Accelerated green economy transition efforts needed for 2024 GDP target

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A solar power farm in Ninh Thuan province. Incentive policies and appropriate financial mechanisms should be raised to attract investments from both private and international sectors into renewable energy developments in Vietnam to accelerate energy transition towards a green economy. (Photo: VNA)

A solar power farm in Ninh Thuan province. Incentive policies and appropriate financial mechanisms should be raised to attract investments from both private and international sectors into renewable energy developments in Vietnam to accelerate energy transition towards a green economy. (Photo: VNA)

Vietnam’s 2024 economic growth target of 6.5% is challenging, with weak consumption demand and exchange rate risks, so signals a pressing need for hastening energy transition towards a green economy, a conference to launch the Vietnam Annual Economic Report 2024 heard.

The conference was hosted by the VNU University of Economics and Business (UEB) on in Hanoi on June 20.

Researchers project a baseline GDP growth of 5.85% this year and inflation at 4.5%, with the possibility of a devaluation of the Vietnamese đồng of around 5-6%, if public spending meets all its targets and foreign direct investment does not see any unusual developments in the second half of the year.

If economic polices are adjusted, such as reducing interest rates and exports remain robust and there is increased public investment spending, the GDP growth is expected to hit 6.01%.

“The Vietnamese economy is operating at a level below its potential in both scenarios,” Nguyen Quoc Viet, Deputy Director of the UEB’s Vietnam Institute for Economics and Policy Research (VEPR) said.

He added that over the short term, the focus should continue to be on fiscal policy to stimulus demand, especially speeding up the disbursement of public investment in the remaining months.

The policy of the two% reduction of value added tax should be extended to the end of the year and possibly even to June 2025, together with bigger reduction to promote consumption.

In addition, it is necessary to develop more credit packages to encourage investments in sustainable production and business, accelerate digital transformation, promote science and technology application, he added.

Nguyen Anh Thu, VNU-UEB’s Vice Rector said that in the long term, Vietnam must improve its national digital transformation strategy and accelerate factors which create real added value for the digital economy such as in the software industries and in e-commerce and innovation.

The social housing development model should also be improved, Thu said, adding that establishing State-owned enterprises in charge of developing social housing projects should be put into consideration.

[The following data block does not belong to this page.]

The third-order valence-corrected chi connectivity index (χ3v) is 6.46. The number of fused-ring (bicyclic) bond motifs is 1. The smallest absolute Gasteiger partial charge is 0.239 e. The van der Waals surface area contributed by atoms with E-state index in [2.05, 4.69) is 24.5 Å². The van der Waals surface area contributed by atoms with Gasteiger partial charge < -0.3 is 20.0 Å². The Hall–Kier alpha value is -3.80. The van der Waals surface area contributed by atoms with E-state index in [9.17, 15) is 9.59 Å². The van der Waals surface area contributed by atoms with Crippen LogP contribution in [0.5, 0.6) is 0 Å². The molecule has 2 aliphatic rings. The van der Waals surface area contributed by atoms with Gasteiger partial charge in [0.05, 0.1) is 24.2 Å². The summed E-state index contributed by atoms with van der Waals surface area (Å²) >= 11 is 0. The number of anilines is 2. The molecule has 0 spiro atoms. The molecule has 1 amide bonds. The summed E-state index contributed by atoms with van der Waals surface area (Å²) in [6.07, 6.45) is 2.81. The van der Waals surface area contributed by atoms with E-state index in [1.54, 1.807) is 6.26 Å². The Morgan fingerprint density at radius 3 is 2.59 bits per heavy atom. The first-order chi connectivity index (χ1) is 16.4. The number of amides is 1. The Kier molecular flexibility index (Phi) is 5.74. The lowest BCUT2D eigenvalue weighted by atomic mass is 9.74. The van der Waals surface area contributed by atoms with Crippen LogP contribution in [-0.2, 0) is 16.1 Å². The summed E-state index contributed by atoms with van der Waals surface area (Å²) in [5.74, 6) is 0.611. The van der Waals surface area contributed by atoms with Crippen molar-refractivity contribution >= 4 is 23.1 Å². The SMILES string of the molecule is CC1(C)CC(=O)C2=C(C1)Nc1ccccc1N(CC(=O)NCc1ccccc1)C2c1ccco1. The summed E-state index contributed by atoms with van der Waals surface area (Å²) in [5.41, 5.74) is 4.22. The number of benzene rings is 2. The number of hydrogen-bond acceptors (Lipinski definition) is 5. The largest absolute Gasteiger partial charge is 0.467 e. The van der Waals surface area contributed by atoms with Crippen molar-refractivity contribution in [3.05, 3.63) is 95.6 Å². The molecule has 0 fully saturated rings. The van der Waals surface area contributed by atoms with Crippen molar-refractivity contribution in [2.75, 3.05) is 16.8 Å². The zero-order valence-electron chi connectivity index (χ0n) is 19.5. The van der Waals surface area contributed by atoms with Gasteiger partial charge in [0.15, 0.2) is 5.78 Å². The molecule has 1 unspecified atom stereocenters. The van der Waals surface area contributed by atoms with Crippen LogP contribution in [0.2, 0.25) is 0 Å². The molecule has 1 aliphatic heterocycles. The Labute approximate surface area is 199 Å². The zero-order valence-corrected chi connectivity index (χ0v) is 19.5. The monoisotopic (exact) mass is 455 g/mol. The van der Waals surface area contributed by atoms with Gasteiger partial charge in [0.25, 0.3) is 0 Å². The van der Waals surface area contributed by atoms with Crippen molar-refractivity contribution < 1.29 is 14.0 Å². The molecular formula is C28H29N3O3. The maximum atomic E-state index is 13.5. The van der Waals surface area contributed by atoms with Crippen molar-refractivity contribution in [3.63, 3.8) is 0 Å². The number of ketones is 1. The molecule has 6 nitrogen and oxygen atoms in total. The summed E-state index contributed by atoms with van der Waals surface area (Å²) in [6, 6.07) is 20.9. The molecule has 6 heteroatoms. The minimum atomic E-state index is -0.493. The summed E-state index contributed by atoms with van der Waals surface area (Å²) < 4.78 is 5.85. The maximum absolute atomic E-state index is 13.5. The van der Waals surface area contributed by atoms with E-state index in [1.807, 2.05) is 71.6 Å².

It is necessary to develop feasible policies to encourage investment, especially private investment to promote growth and support enterprises overcome difficulties.

Thu added Vietnam also needs to raise policies to improve labour productivity and competitiveness of industries and the national economy.

Towards a green economy

Vietnam’s net zero ambition and the pressure from stringent standards of developed markets is requiring a faster energy transition towards a green economy in Vietnam, posing not only challenges but also opportunities for it to strengthen economic restructuring, enhance competitiveness and promote investment and trade cooperation, researchers said.

Researchers pointed out that Vietnam is exploiting, almost to the limits, domestic fossil resources and has to import more coal and gas, making the country a net-energy importer.

The electricity infrastructure development and integration of renewable energy into the national grid remain major challenges.

Investing in renewable energy to reduce the dependence of fossil fuels becomes vital, researchers said, quoting the Vietnam Energy Association warning about energy uncertainty over coming years, when demand is forecast to increase by around 8.5% annually.

Incentive policies and appropriate financial mechanisms should be raised to attract investments from both private and international sectors into renewable energy development in Vietnam. Smart grid development is an important factor to ensure the efficiency of renewable energy management and stability of energy supply.

Vietnam also needs to invest in energy storage technology and improving transmission capacity as well as developing new energies such as hydro and e-fuels, while energy savings need to be promoted nationwide.

Researchers cited findings of the World Economic Forum that Vietnam is not yet completely ready for energy transition due to barriers such as the absence of technical standards, limitations in capital raising, uncertainty in tax incentives and electricity pricing mechanisms.

Thus, the Vietnamese Government needs to increase communication to improve the community’s awareness about efficient use of energy.

Support policies in terms of credit and taxes should be raised to encourage investments in renewable energy together with the development of a consistent and clear legal framework for the generation, distribution and use of renewable energy sources.

Enterprises should cooperate to share renewable energy infrastructures, such as developing common solar power stations in industrial zones to lower costs.

Researchers also urged the development of a competitive electricity retail market to be sped up with an appropriate roadmap.

It is necessary to reform electricity pricing mechanisms towards a market-based to ensure transparency.

A proper roadmap must be developed to gradually enable different groups of customers to participate in the competitive electricity retail markets./.

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